We tested this hypothesis by observing 56 brown dwarfs with mid-L to T spectral types over 60 nights using the Wide Field Infrared Camera (WIRC) on the Du Pont 2.5 m telescope at the Las Campanas Observatory (Radigan et al. 2014). Each target was observed continuously in the J-band (wavelengths of ~1.2 microns) for ~3-5 hours (a large fraction of a rotation period), along with several reference stars that happen to fall in the camera’s field of view. Differential photometry for the target and reference stars were computed to produce light curves. Using data for nearly 800 (presumably non-variable) reference stars we determined an empirical criterion for significant variability (with an expected 1% rate of false positives). Using our empirically calibrated criterion we found 9 of our 56 targets to be significantly variable (figure 2).
Figure 2. Reproduced from Radigan et al. 2014. Light curves of significantly variable (p > 99%) targets in our sample. Light curves are shown in the upper panels, and the light curve of a similar-brightness comparison star observed simultaneously is shown in the lower panels. All data shown were obtained using WIRC on the Du Pont 2.5 m telescope except for those of 2M0758+32, which were obtained using WIRCam on the Canada-France-Hawaii Telescope. All light curves have been binned down from their original cadence by factors of 3–7.
The spectral types, colors, and amplitudes of our variable targets are shown in figure 3. The high-amplitude variables are clustered directly at the L/T transition, providing the first direct evidence in support of cloud break-up. However, since not all L/T transition objects are highly variable, there may be more to the story. While large contrast between clouds and clearings produce large variability for some L/T transition brown dwarfs, how do we explain 1-micron brightening for the larger non-variable population? Some objects with patchy clouds may not be variable due to azimuthal symmetry, small scale features, or long rotation periods. Other supposed L/T transition objects may in fact be unresolved binaries with components outside the transition. Are these factors sufficient to explain all the non-variables? In the published paper we concluded: maybe. So while it is clear that large variability is more frequent at the L/T transition, more data are required to pin down a causal relationship between cloud break-up and 1 micron brightening.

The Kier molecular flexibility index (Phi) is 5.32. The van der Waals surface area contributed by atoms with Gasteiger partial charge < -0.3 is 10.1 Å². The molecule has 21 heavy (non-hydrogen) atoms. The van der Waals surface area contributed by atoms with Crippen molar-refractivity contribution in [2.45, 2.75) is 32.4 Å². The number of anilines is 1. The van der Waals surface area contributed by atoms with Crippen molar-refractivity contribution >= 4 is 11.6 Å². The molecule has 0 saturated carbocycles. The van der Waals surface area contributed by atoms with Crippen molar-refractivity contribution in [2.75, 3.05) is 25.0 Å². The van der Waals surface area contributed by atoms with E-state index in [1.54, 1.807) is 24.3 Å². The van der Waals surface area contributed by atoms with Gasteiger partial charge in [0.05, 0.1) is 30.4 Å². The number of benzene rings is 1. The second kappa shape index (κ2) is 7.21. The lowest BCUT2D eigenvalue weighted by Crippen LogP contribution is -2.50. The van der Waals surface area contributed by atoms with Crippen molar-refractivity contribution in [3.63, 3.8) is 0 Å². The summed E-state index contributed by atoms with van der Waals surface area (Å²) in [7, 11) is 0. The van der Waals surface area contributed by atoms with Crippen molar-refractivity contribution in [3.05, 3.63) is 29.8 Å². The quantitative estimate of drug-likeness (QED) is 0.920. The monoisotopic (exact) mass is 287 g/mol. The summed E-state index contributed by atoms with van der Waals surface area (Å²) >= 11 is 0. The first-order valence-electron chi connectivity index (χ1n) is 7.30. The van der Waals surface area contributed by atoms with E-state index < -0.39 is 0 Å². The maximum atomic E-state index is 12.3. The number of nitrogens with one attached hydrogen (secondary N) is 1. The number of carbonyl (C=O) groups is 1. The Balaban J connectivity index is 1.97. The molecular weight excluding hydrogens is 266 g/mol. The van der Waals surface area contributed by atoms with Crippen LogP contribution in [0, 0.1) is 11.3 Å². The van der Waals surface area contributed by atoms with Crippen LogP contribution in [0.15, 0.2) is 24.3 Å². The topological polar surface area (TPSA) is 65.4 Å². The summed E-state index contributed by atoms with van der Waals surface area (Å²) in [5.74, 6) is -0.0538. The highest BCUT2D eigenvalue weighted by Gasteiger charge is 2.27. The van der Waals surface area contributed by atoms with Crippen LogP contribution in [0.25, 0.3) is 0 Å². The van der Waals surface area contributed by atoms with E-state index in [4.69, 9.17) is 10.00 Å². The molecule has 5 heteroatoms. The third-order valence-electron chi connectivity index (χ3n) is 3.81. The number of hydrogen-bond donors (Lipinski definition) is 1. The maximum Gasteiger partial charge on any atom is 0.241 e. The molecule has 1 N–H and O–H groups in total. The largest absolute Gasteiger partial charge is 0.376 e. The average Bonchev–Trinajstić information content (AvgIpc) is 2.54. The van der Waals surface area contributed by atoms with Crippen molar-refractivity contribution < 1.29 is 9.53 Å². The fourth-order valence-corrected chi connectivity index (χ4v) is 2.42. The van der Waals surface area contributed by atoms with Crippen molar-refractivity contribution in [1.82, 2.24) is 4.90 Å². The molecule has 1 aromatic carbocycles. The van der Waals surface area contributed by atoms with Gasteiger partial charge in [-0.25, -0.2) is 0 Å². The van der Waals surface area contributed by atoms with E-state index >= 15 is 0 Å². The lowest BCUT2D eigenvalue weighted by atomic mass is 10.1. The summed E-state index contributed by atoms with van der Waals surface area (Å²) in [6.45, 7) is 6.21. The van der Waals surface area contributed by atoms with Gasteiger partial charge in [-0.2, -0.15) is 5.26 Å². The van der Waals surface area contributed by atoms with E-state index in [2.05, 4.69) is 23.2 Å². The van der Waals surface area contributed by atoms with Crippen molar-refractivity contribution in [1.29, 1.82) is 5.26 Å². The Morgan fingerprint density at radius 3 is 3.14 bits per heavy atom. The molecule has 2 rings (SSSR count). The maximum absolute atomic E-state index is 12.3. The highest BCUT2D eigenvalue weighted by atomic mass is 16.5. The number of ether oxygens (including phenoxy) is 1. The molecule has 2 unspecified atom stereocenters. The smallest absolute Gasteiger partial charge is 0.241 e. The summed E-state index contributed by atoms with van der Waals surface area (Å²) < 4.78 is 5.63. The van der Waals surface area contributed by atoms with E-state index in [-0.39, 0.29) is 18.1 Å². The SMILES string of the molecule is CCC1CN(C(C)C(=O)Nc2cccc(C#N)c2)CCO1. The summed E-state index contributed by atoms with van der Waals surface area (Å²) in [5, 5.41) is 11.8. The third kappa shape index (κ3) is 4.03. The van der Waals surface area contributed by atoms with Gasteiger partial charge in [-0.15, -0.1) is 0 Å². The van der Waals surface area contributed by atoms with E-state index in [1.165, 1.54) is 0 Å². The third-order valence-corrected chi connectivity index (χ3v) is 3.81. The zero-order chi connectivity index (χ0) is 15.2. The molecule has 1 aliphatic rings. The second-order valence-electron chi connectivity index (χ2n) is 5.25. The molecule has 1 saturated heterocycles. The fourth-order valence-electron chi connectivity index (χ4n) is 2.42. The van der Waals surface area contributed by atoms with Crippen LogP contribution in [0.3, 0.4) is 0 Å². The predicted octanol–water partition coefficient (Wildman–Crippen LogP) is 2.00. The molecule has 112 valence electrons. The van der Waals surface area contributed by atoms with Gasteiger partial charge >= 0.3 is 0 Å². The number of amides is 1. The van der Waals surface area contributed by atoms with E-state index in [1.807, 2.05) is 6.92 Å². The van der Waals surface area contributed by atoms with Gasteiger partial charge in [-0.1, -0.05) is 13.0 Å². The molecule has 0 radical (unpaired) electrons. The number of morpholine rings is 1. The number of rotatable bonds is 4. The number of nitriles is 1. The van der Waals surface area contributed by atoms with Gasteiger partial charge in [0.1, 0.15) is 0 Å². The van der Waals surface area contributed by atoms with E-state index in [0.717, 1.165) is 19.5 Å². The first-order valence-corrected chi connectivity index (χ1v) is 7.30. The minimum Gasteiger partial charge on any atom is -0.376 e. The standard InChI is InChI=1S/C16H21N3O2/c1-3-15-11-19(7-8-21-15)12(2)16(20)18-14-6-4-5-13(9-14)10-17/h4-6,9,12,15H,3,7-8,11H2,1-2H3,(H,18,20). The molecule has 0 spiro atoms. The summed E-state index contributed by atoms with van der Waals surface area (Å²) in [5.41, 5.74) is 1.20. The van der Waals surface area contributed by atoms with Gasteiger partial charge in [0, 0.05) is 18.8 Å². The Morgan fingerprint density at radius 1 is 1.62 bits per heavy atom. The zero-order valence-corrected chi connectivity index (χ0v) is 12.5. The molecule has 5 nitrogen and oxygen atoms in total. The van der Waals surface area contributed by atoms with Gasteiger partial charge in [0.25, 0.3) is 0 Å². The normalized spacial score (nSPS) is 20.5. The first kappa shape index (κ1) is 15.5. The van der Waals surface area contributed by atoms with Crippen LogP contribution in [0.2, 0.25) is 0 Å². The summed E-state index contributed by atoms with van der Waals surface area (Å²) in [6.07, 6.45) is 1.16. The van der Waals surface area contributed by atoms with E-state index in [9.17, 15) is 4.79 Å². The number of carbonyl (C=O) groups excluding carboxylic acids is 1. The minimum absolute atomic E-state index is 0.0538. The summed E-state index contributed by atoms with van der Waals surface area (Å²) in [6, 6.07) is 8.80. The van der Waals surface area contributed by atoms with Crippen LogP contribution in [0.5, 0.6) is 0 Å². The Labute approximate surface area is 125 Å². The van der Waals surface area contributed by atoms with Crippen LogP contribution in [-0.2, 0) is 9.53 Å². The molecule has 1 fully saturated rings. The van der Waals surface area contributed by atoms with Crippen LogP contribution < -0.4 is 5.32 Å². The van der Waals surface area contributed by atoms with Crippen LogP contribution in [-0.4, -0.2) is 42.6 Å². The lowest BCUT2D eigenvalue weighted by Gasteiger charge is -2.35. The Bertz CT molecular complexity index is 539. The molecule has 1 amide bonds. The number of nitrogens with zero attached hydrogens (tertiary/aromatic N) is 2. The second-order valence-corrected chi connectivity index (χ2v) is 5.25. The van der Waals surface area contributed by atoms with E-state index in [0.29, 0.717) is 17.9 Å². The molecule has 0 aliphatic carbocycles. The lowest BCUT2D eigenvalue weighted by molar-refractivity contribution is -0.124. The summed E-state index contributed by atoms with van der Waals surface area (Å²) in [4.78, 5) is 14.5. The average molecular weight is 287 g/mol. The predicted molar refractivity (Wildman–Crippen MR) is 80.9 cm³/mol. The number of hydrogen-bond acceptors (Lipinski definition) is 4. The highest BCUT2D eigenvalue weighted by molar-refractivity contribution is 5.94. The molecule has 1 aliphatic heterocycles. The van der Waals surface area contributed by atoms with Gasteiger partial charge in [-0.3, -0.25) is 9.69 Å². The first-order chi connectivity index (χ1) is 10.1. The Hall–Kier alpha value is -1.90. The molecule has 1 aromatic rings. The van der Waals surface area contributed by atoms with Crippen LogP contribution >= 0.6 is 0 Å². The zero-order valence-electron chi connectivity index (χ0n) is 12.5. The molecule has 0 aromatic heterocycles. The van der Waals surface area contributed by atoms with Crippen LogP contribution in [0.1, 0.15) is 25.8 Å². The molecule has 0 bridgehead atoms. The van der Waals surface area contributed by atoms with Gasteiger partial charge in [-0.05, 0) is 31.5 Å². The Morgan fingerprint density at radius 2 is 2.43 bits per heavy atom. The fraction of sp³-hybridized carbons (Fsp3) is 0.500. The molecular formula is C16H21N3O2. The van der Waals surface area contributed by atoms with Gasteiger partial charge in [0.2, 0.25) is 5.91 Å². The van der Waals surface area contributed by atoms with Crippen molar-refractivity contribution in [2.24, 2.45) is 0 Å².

Figure 3. Reproduced from Radigan et al. 2014. NIR spectral type vs. 2MASS J − Ks color for all targets observed in our program. Gray points show the population of known field L and T dwarfs with J <16.5. Purple circles show detections, with the linear symbol size is proportional to the peak-to-peak amplitude of variability detected (ranging from 0.9%–9% for the smallest to largest symbols). A gray dashed line encircles the objects considered part of the L/T transition sample. Our average sensitivity or completeness to sinusoidal signals of a given peak-to-peak amplitude is approximately equal in all spectral type bins.
Variable brown dwarfs, and notably the new population of high-amplitude variables at the substellar L/T transition, provide novel opportunities to constrain cloud properties and dynamics in cool atmospheres. Surface variations in cloud thickness produce a chromatic variability signature, providing an unprecedented opportunity to probe cloud structure via multi-wavelength monitoring as in e.g. Radigan et al. (2012) , Buenzli et al. (2012), Apai et al. (2013). Finally, mapping the evolution of features over multiple rotations will provide a way to study atmospheric dynamics in the high-gravity, non-irradiated regime.